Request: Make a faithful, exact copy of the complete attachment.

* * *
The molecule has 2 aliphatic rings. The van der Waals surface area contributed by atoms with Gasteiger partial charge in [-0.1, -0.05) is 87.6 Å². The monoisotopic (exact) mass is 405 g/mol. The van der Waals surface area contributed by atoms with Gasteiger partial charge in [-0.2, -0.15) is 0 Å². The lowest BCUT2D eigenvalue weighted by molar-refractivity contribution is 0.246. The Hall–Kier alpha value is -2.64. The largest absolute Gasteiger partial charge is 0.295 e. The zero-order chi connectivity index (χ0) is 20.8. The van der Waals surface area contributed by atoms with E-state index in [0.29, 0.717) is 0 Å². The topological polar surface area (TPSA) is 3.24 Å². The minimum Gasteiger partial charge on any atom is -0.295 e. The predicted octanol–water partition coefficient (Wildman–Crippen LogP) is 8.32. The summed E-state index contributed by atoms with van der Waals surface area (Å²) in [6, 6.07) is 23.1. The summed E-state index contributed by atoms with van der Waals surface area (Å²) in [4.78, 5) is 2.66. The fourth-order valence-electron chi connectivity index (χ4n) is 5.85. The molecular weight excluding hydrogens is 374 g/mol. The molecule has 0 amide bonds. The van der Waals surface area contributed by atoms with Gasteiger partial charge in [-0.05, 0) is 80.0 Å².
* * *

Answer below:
The molecule has 2 aliphatic rings. The van der Waals surface area contributed by atoms with Gasteiger partial charge in [-0.1, -0.05) is 87.6 Å². The monoisotopic (exact) mass is 405 g/mol. The van der Waals surface area contributed by atoms with Gasteiger partial charge in [-0.2, -0.15) is 0 Å². The lowest BCUT2D eigenvalue weighted by molar-refractivity contribution is 0.246. The Hall–Kier alpha value is -2.64. The largest absolute Gasteiger partial charge is 0.295 e. The zero-order chi connectivity index (χ0) is 20.8. The van der Waals surface area contributed by atoms with E-state index in [0.29, 0.717) is 0 Å². The topological polar surface area (TPSA) is 3.24 Å². The minimum Gasteiger partial charge on any atom is -0.295 e. The predicted octanol–water partition coefficient (Wildman–Crippen LogP) is 8.32. The summed E-state index contributed by atoms with van der Waals surface area (Å²) in [6, 6.07) is 23.1. The summed E-state index contributed by atoms with van der Waals surface area (Å²) in [4.78, 5) is 2.66. The fourth-order valence-electron chi connectivity index (χ4n) is 5.85. The molecular weight excluding hydrogens is 374 g/mol. The molecule has 0 amide bonds. The van der Waals surface area contributed by atoms with Gasteiger partial charge in [-0.05, 0) is 80.0 Å².